Though the fig tree does not bud and there are no grapes on the vines, though the olive crop fails and the fields produce no food, though there are no sheep in the pen and no cattle in the stalls, yet I will rejoice in the LORD, I will be joyful in God my Savior.
Habakkuk 3:17-18 NIV
Buried way back in the Old Testament is a book that we don’t hear much about— the book of Habakkuk. Habakkuk lived in a time of great wickedness and corruption among the people of God, the nation of Judah. He saw all the wickedness and corruption in the land around him and wondered why God was not doing anything about it. When would God intervene to do something about this situation? Wasn’t God a just God?
But instead of resting on some cursory belief that this was God’s will, Habakkuk went to a special place, the highest place in all the area, the watchtower. And in the place, he said, “God may I have a word with you. I don’t think you’re doing your job right.” Habakkuk wanted answers.
When Habakkuk found himself down in the fields, we read that he laments that the fig trees weren’t budding, there were no grapes on the vines, the olive crop had failed, there were no sheep in the pen, and no cattle in the stalls. This isn’t what Habakkuk expected for his life and from God. He was trying to convince himself how God would allow such things. His view of who God is certainly wasn’t showing itself at that time. So, he goes up into the tower to have a word with God.
God does answer him.
But what did Habakkuk really find up in that tower? I think that the one thing that Habakkuk found in that tower was a true sense that God cared for him and for what he was going through. God wasn’t a distant God who did not care about what was happening to the people. The words that jumped out at me as I read this story were at the beginning of God’s response in chapter 2. God says, “Write down the revelation and make it plain on tablets so that a herald may run with it.” You can almost sense the excitement in God wanting Habakkuk to know that Habakkuk would want to get a messenger ready to run and tell everyone.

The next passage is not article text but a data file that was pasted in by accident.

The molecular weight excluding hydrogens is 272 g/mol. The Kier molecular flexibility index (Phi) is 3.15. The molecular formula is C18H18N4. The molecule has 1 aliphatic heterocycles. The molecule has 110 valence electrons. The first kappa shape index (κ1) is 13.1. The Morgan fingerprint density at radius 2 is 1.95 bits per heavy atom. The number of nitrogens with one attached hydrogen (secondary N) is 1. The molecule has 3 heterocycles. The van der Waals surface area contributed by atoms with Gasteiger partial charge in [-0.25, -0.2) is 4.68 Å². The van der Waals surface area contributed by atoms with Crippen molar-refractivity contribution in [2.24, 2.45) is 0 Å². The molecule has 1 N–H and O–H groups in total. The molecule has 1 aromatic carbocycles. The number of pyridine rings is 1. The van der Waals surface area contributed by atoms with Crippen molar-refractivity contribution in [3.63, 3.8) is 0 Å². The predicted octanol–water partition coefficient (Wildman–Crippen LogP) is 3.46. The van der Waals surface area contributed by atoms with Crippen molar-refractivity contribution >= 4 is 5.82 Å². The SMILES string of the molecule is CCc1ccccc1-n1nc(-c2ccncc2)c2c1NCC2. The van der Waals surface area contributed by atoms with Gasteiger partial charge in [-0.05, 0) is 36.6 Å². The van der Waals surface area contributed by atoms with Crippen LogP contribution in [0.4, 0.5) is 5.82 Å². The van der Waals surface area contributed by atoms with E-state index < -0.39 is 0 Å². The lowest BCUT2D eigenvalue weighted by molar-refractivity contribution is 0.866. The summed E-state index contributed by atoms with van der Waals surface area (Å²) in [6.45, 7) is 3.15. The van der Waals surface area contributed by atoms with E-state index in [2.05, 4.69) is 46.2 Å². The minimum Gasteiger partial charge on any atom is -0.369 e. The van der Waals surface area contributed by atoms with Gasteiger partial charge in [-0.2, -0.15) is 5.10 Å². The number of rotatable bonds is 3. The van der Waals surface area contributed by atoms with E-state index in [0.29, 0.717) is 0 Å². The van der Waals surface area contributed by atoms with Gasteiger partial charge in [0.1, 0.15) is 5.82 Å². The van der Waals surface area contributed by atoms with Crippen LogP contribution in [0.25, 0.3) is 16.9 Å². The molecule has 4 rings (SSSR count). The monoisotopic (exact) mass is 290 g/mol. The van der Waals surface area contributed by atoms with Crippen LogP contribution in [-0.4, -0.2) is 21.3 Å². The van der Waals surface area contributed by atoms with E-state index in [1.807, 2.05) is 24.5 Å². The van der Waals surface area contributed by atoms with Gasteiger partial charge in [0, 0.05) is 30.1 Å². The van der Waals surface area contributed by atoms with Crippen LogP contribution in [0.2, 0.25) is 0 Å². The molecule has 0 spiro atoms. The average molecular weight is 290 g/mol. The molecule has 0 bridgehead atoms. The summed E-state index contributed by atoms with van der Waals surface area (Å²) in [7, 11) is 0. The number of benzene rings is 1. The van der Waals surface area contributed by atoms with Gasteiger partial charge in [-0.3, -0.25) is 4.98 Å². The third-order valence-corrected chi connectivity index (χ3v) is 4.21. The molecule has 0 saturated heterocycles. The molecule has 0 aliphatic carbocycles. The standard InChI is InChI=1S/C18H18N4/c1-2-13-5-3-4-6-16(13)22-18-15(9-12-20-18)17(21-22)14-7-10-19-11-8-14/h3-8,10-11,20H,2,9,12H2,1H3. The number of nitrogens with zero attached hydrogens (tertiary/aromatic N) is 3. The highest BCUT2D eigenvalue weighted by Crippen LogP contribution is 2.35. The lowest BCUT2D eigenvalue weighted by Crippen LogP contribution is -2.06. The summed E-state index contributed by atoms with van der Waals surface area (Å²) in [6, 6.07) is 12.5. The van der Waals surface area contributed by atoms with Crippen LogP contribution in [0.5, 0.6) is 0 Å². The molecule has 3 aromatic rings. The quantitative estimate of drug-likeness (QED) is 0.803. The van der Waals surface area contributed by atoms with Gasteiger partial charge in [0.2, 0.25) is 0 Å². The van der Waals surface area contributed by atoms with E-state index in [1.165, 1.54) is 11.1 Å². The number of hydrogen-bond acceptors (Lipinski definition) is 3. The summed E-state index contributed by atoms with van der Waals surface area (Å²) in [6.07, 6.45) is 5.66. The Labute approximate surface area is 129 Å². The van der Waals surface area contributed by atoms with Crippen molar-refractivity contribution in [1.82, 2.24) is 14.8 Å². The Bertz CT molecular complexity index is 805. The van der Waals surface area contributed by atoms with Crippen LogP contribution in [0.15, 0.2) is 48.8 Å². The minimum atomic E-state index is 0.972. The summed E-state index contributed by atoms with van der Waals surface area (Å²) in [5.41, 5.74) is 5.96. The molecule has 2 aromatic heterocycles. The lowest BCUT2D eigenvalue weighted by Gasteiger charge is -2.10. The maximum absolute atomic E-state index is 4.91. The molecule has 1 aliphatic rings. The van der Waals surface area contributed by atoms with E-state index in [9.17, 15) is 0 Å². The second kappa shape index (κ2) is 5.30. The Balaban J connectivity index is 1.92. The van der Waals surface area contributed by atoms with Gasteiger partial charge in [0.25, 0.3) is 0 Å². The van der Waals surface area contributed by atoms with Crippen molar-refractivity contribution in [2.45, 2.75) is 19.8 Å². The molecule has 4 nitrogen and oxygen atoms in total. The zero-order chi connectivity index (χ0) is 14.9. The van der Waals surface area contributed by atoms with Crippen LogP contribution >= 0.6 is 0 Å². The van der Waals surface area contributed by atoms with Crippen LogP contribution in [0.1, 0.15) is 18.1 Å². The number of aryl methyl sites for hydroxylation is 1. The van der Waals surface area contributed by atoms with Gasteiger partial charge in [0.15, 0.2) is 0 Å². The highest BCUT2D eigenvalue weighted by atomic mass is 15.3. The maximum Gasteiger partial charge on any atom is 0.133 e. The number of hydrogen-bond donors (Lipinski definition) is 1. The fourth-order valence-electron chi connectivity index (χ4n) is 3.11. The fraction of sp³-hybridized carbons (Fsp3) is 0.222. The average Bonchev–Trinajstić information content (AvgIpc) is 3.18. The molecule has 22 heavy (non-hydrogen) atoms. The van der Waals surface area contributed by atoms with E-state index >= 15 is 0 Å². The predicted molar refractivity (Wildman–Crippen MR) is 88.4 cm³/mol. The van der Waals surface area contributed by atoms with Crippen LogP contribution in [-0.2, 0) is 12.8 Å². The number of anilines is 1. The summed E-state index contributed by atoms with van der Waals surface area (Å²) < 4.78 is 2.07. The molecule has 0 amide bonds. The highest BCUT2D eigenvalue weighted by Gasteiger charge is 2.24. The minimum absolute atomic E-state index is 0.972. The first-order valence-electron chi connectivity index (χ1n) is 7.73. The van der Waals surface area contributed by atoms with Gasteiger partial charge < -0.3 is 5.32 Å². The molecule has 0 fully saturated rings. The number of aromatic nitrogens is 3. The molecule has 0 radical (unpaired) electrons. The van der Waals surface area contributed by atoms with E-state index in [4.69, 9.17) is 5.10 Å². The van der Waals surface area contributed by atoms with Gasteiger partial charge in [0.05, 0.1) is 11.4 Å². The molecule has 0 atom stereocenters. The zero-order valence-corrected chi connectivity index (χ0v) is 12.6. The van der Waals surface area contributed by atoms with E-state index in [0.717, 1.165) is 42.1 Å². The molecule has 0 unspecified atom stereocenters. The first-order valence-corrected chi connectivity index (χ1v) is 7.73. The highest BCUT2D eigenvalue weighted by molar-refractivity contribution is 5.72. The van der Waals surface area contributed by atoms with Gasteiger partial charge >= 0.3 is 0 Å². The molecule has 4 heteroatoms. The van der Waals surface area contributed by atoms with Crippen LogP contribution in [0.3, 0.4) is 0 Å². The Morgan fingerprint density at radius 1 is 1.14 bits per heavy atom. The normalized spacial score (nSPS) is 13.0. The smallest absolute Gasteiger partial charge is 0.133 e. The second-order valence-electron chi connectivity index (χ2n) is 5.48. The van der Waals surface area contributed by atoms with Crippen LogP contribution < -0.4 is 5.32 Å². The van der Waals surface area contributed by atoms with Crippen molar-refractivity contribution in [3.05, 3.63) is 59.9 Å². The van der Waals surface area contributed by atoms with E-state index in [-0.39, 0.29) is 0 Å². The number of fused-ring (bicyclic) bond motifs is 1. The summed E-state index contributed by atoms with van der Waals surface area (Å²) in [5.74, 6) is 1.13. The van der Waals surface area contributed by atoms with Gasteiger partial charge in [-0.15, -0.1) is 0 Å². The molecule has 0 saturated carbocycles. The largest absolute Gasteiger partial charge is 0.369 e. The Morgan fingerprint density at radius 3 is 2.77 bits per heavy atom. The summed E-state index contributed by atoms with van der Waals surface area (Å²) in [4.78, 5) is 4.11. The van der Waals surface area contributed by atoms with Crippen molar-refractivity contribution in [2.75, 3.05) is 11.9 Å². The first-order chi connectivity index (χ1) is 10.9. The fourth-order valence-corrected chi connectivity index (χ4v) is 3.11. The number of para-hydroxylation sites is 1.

It was comforting to Habakkuk to know that God was there. I am sure that down in the fields where the fig tree wasn’t budding and the stalls were empty, Habakkuk wondered if God was really there. He was lost in his own struggles and pain and wondered where God was.
I remember a pastor I knew liked to say, “we go along life like a bug on a masterpiece.” What did he mean by that? Well, imagine a bug crawling around on a masterpiece of art, like Da Vinci’s The Last Supper, hanging in a museum. All the bug can experience is how bumpy the landscape is —the heights and depths of the paint strokes that it must climb up and down over and over. He may wonder, why didn’t they just make this place smooth to make it easier on me? But what that little bug can’t see is the whole picture —to step back from that bumpy terrain and see the masterpiece.
It’s so easy to be in the depths of our own fields that produce no fruit and the stalls that seem empty. Sometimes, like Habakkuk, we need to go to the tower, away from all that is pressing us, to face God honestly and openly without fear and have a word with Him. It is at this point that we may truly begin to realize that God has always been there, without us realizing it, sitting in the barren fields with us.